SCARBOROUGH – State emergency environmental responders will conduct a day-long boom deployment exercise Thursday in order to prepare to protect Scarborough Marsh in the event of an oil spill.
The Maine Department of Environmental Protection has contracted with Moran Environmental Recovery, Boom Technologies Inc. and Nuka Research to assist with the drill, which will run from 8 a.m.-4 p.m. and also includes the United States Coast Guard and the Scarborough Fire Department.
The training exercise – developed after two recent days of pre-deployment testing to measure tidal flow and velocity and evaluate potential float oil trajectories for both a flood and an ebb tide – is to test the feasibility of response strategies in the event of a large marine oil spill offshore threatening the Scarborough River and the state’s largest salt marsh.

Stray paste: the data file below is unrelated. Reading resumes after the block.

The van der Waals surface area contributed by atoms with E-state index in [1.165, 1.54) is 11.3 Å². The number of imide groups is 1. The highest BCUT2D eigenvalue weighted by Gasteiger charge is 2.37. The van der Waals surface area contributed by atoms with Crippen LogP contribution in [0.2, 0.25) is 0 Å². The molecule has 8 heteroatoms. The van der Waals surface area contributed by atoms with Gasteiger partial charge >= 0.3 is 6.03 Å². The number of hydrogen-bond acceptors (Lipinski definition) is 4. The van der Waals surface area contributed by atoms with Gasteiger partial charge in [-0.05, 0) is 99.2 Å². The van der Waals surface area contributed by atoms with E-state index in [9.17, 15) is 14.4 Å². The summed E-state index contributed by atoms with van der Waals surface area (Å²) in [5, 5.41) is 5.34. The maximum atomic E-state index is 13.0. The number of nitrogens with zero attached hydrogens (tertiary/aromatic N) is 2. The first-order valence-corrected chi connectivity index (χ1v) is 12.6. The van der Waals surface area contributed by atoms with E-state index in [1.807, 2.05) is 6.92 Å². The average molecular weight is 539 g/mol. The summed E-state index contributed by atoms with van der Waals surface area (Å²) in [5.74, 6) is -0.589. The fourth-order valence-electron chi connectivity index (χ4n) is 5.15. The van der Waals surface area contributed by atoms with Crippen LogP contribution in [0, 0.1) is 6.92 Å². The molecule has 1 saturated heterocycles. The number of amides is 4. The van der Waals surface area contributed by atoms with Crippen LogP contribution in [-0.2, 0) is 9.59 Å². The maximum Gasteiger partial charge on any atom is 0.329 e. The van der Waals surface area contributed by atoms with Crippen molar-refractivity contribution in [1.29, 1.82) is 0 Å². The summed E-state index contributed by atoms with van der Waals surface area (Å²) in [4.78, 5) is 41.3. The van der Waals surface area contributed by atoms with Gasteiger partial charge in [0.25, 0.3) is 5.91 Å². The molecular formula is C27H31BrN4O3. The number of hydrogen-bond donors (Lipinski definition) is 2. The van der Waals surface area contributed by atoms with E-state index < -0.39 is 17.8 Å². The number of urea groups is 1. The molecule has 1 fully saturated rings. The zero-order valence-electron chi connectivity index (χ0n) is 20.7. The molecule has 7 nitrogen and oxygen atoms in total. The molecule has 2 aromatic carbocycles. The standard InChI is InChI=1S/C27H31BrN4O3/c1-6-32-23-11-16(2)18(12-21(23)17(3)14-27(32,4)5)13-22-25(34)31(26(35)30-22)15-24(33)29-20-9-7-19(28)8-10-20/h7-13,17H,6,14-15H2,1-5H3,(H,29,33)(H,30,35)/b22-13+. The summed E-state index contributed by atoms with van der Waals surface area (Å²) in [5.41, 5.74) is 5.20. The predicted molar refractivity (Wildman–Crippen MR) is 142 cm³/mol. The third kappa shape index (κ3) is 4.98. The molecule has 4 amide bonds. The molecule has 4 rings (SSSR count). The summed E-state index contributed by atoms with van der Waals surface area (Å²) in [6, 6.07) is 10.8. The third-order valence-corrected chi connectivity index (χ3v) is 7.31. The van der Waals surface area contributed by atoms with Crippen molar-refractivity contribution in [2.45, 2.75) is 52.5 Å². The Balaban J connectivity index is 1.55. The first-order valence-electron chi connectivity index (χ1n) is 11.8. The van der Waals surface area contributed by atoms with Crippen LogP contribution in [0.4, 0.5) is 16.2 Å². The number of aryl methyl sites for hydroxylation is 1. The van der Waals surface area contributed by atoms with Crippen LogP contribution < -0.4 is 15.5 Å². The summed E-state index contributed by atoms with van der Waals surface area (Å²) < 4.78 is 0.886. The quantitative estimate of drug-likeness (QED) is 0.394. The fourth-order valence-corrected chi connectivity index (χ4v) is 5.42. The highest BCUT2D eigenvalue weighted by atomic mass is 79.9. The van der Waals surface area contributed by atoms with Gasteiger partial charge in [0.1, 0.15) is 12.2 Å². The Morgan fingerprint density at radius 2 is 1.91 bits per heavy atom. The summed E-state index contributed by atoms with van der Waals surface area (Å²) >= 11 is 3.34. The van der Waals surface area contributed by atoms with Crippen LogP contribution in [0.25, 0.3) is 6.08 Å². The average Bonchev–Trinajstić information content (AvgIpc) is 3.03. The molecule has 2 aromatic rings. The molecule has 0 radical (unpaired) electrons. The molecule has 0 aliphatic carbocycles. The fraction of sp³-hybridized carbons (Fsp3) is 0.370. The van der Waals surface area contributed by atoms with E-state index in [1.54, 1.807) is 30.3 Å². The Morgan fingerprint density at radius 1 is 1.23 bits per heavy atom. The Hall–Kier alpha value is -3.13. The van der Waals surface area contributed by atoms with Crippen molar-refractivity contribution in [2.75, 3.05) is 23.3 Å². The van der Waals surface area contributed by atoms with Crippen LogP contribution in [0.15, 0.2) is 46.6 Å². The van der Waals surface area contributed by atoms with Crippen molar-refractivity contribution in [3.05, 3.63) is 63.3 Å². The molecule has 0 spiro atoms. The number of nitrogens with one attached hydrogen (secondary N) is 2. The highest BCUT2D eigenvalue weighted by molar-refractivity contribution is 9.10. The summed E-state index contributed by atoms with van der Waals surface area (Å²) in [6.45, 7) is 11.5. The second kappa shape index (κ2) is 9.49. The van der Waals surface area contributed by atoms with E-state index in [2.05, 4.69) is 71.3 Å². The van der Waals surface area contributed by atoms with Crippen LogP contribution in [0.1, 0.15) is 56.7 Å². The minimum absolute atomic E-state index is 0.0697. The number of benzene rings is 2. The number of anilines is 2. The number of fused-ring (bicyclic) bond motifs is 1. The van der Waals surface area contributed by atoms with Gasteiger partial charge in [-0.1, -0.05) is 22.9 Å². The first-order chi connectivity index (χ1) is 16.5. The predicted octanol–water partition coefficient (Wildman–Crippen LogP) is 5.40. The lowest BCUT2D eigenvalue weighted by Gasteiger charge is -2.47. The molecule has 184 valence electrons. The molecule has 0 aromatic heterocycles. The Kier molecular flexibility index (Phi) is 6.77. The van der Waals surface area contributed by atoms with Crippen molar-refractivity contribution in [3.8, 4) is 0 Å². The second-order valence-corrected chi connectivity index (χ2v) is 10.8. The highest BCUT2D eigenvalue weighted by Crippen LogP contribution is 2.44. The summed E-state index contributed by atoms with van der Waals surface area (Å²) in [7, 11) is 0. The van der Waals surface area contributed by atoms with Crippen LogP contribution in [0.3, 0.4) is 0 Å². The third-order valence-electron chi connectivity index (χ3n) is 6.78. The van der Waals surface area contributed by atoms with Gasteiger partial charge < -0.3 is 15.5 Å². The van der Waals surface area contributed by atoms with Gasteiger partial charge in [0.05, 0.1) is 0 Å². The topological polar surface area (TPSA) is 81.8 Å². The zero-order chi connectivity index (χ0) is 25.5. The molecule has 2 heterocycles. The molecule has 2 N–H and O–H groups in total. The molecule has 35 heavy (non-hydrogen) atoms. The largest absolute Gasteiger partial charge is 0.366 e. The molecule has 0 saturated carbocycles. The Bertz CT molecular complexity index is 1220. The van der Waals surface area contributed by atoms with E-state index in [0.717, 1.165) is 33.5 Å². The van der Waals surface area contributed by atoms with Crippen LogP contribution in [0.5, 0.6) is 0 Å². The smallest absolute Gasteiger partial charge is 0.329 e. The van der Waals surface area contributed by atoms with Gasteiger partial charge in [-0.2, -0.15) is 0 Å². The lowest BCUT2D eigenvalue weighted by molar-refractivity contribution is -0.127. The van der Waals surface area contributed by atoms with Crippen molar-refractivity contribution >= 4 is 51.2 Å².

Owned and managed by the Maine Department of Inland Fisheries and Wildlife, the 3,100-acre estuary known as Scarborough Marsh is a recreational resource for canoeing, kayaking and birding and is critically important for wildlife as a resting, breeding and feeding ground.
It is close to Portland Harbor, the second-largest oil import port on the East Coast, bringing in approximately 130 million barrels of oil annually to seven licensed marine terminals.
Maine has a total of 209 protection strategies designed for environmentally sensitive areas from Kittery to Calais, and the DEP has an active program to review and test these strategies – particularly in areas with the highest risk for marine oil spills – to ensure natural resources are most effectively protected.